GRAPHIC-China’s debt is growing rapidly despite years of efforts to contain it
Nov. 24 (Reuters) – For years, senior Chinese officials have touted their ambitious political priority of weaning the world’s second-largest economy from high levels of debt, but there’s not much to show.
On the contrary, a Reuters analysis shows that Chinese corporate debt rose during this period, with levels at the end of September rising at the fastest rate in four years.
The build-up continued even as policymakers put in place a series of measures to stop the explosive growth in debt, including persuading state-owned enterprises and local governments to cut borrowing and tighten debt. rules and monitor short-term bank borrowing.
By some estimates, China’s overall debt is now up to three times the size of its economy.
Without a comprehensive strategy to deal with the surplus, there is a growing risk that China will experience a banking crisis or significantly slower growth or both, the International Monetary Fund said last year.
China’s central bank governor Zhou Xiaochuan made world headlines by warning last month of the risks of a “Minsky moment”, referring to a sudden collapse in asset prices after long periods of growth, triggered by debt or monetary pressures.
On the sidelines of a key twice-decade Communist Party convention in October, Zhou discussed the relatively high corporate debt and the rapid pace of household loan growth. While also committing to face such risks, Zhou acknowledged that it will take some time to bring debt down to more manageable levels.
Reuters analysis of 2,146 listed companies in China showed their total debt at the end of September jumped 23% from a year ago, the fastest growth rate since 2013. The analysis covered three-fifths of the country’s listed companies, but excluded financials, which have seen the brunt of the government’s risk reduction and deleveraging efforts so far.
The analysis revealed that the debt in the real estate sector has multiplied the most in the last five years, followed by the industry.
The share of manufacturers in the total indebtedness of the companies covered has increased by 3 percentage points since the end of 2012, while that of the real estate sector has increased by 7 percentage points.
In September, public enterprises (SOEs) reported a comparatively faster growth rate in their debt. The total debt of 75 of the companies in the CSI Central SOE 100 index, which excludes financial services, is up more than 27% from a year ago, the biggest increase in many years.
Highlighting the scale of the problem and the drag on current and future economic growth, debt servicing costs have swallowed up about a quarter of SOE revenues in recent quarters.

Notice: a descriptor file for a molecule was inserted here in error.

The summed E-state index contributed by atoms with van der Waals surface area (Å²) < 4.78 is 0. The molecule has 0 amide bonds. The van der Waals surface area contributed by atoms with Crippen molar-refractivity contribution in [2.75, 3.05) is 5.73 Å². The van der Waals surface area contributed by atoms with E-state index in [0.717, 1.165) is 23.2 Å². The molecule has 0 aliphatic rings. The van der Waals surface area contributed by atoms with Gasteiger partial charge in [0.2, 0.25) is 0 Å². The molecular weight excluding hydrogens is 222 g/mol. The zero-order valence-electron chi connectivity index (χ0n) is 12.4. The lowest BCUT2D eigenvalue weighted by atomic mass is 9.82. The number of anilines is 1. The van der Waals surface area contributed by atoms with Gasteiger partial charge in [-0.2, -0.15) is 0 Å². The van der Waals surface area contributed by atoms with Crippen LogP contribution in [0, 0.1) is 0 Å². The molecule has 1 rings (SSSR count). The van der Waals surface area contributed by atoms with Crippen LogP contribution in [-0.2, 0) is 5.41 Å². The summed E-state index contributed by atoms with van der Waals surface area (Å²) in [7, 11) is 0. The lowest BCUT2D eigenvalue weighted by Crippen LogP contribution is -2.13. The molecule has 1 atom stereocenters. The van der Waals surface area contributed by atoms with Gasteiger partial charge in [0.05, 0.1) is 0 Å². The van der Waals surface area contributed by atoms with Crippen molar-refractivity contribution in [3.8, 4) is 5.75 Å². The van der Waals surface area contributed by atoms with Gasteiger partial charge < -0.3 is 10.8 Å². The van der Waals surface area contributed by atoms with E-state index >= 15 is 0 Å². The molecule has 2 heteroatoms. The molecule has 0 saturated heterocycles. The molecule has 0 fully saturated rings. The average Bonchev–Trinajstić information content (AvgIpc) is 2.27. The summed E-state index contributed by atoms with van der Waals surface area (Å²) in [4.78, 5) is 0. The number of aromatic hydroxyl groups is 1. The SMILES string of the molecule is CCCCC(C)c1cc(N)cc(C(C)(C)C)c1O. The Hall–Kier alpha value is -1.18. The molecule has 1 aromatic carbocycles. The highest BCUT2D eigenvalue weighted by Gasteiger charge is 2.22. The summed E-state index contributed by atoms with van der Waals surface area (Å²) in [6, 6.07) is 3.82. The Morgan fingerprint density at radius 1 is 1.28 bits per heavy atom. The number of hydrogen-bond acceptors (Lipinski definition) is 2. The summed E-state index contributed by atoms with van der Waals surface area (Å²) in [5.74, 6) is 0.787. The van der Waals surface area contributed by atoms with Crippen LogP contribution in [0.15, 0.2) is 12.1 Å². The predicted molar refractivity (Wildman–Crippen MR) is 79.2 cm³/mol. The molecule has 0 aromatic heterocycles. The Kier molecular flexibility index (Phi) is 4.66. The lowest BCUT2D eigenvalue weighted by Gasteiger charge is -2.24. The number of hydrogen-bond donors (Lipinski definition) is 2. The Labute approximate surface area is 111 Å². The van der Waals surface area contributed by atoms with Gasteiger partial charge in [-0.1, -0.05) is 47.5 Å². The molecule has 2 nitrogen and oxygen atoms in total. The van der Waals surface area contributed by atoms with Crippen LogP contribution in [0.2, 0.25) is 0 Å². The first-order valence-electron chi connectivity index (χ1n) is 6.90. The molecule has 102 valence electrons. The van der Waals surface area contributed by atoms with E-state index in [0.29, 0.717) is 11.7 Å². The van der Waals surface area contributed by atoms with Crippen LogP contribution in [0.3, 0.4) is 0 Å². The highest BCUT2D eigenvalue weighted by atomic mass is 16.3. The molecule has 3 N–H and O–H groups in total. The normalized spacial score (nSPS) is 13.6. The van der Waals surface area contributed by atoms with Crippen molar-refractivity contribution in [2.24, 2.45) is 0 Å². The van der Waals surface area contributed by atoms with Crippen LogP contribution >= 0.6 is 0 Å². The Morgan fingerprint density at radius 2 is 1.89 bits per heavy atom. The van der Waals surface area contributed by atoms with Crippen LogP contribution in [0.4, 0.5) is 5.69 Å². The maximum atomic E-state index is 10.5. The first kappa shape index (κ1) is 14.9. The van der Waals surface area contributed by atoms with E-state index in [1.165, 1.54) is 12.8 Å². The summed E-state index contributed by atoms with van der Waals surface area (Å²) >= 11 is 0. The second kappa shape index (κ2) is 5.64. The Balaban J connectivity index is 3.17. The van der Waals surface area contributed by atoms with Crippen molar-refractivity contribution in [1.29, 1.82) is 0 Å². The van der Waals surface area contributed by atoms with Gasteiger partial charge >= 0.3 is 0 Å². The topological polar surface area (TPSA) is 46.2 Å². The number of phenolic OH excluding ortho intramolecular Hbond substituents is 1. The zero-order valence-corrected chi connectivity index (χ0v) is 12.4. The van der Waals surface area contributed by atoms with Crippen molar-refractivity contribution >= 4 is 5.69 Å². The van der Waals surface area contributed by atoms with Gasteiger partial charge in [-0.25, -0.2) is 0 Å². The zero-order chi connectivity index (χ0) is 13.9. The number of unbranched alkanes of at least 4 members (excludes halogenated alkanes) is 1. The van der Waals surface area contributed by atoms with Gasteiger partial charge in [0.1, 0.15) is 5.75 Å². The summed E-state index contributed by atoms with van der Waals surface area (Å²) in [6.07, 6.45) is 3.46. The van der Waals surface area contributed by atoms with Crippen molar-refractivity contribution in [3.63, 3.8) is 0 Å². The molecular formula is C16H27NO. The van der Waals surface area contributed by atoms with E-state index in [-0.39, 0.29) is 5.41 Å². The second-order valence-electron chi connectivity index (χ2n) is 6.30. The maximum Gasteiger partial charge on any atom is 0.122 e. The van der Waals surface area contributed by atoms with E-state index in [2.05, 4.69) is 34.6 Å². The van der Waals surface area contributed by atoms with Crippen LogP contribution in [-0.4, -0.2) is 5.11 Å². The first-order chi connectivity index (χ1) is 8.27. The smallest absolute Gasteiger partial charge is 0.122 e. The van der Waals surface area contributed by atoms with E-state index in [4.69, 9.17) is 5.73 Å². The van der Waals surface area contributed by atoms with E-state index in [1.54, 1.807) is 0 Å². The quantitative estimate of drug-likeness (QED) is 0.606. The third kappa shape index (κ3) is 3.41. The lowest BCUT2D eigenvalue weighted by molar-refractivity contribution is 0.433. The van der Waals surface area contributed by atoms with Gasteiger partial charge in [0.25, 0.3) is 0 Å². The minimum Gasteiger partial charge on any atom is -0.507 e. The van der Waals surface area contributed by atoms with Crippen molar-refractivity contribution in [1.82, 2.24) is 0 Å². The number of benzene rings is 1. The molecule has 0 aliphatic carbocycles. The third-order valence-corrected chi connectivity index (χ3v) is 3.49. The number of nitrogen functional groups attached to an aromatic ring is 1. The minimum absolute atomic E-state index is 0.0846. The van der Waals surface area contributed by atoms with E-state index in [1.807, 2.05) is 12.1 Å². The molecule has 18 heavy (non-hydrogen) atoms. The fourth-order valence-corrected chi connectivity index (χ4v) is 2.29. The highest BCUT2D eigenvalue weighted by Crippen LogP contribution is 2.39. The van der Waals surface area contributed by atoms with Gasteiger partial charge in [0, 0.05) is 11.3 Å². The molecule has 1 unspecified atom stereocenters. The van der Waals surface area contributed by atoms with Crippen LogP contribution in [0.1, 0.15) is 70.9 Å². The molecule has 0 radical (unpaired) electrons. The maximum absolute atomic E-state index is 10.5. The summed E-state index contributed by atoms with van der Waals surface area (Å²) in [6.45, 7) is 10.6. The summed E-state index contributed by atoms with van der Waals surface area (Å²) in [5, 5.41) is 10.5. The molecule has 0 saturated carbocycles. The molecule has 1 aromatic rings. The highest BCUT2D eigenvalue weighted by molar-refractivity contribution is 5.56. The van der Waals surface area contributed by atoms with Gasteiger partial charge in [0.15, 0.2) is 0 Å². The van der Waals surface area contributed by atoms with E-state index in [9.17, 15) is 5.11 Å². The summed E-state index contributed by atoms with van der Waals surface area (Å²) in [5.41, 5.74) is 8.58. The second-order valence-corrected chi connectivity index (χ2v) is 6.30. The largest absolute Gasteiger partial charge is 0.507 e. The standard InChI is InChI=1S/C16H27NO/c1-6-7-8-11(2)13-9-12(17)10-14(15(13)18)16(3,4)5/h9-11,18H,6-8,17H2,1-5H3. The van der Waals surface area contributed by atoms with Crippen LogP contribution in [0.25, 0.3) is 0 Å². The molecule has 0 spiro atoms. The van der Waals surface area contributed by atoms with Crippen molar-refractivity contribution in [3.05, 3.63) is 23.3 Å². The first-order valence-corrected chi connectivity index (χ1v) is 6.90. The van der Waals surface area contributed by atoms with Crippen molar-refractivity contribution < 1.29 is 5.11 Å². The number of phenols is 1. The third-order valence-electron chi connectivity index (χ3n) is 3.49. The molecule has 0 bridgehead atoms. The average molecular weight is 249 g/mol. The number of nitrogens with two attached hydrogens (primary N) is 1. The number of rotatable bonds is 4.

The ratio rose to around 27% in the second quarter – the highest in at least five years – before declining slightly to 24.47% in the third quarter due to a jump in revenues.
A close examination of corporate debt has shown that borrowing through bond issuance has declined, however, perhaps because regulatory crackdown has driven up financing costs.
October data on aggregate social financing of corporate bonds, released by the central bank, showed aggregate financing of corporate bonds amounted to 18.340 trillion yuan ($ 2.770 billion) at the end of October after rising 4.4% from a year ago, the lowest growth rate in two years.
The gap in financing needs appears to have been filled by off-balance sheet financing in China’s murky and opaque shadow banking sector.
The cumulative total social financing, which also includes the shadow banking system, stood at 172.2 trillion yuan at the end of October, although the exact size of the shadow banking system is unknown. Total social funding for the month of October 2017 was 1.04 trillion yuan.
China’s deleveraging push appears to have intensified after the 19th Communist Party Congress in late October. In its latest round of shadow banking, the central bank issued general guidelines on Nov. 17 to tighten rules on asset management activities, which the central bank estimates to be a $ 9 trillion market.
While Chinese government debt remains contained, at 46.9% of GDP according to the latest figures from the Bank for International Settlements, key policy makers recently raised concerns about a sharp build-up in household debt.
Outstanding household consumer loans jumped nearly 30% since the middle of last year and reached 30.2 trillion yuan in October.
Outstanding yuan-denominated home loans stood at 31.1 trillion yuan and individual mortgages stood at 21.1 trillion yuan in the third quarter of 2017, according to data from the People’s Bank of China.
Reporting by Gaurav S Dogra; Editing by Vidya Ranganathan and Kim Coghill